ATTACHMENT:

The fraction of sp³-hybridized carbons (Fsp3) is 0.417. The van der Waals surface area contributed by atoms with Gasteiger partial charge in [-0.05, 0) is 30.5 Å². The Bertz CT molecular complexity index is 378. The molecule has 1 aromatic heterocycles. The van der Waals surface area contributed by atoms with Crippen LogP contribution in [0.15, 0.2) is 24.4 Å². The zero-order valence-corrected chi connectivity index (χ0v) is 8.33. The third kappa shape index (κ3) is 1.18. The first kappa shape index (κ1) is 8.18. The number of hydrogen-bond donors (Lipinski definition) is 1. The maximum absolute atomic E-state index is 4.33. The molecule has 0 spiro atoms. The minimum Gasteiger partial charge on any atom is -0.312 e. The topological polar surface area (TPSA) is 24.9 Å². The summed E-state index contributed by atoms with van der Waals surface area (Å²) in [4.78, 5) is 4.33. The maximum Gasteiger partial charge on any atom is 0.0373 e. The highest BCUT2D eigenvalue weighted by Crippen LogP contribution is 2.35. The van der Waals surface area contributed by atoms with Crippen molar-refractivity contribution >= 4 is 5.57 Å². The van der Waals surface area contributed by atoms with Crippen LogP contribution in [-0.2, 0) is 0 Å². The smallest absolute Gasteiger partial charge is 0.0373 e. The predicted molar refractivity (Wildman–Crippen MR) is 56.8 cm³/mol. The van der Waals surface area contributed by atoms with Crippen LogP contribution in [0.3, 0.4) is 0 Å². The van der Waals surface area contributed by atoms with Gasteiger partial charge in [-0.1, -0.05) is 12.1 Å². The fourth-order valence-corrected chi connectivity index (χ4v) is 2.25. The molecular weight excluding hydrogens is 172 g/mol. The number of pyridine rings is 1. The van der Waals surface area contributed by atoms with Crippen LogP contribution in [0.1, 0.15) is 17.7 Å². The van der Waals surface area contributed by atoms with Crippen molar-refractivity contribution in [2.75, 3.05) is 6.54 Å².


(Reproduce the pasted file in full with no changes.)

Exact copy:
The fraction of sp³-hybridized carbons (Fsp3) is 0.417. The van der Waals surface area contributed by atoms with Gasteiger partial charge in [-0.05, 0) is 30.5 Å². The Bertz CT molecular complexity index is 378. The molecule has 1 aromatic heterocycles. The van der Waals surface area contributed by atoms with Crippen LogP contribution in [0.15, 0.2) is 24.4 Å². The zero-order valence-corrected chi connectivity index (χ0v) is 8.33. The third kappa shape index (κ3) is 1.18. The first kappa shape index (κ1) is 8.18. The number of hydrogen-bond donors (Lipinski definition) is 1. The maximum absolute atomic E-state index is 4.33. The molecule has 0 spiro atoms. The minimum Gasteiger partial charge on any atom is -0.312 e. The topological polar surface area (TPSA) is 24.9 Å². The summed E-state index contributed by atoms with van der Waals surface area (Å²) in [4.78, 5) is 4.33. The maximum Gasteiger partial charge on any atom is 0.0373 e. The highest BCUT2D eigenvalue weighted by Crippen LogP contribution is 2.35. The van der Waals surface area contributed by atoms with Crippen molar-refractivity contribution >= 4 is 5.57 Å². The van der Waals surface area contributed by atoms with Crippen LogP contribution in [-0.2, 0) is 0 Å². The smallest absolute Gasteiger partial charge is 0.0373 e. The predicted molar refractivity (Wildman–Crippen MR) is 56.8 cm³/mol. The van der Waals surface area contributed by atoms with Crippen LogP contribution in [0.3, 0.4) is 0 Å². The van der Waals surface area contributed by atoms with Gasteiger partial charge in [-0.1, -0.05) is 12.1 Å². The fourth-order valence-corrected chi connectivity index (χ4v) is 2.25. The molecular weight excluding hydrogens is 172 g/mol. The number of pyridine rings is 1. The van der Waals surface area contributed by atoms with Crippen LogP contribution in [0.1, 0.15) is 17.7 Å². The van der Waals surface area contributed by atoms with Crippen molar-refractivity contribution in [2.75, 3.05) is 6.54 Å².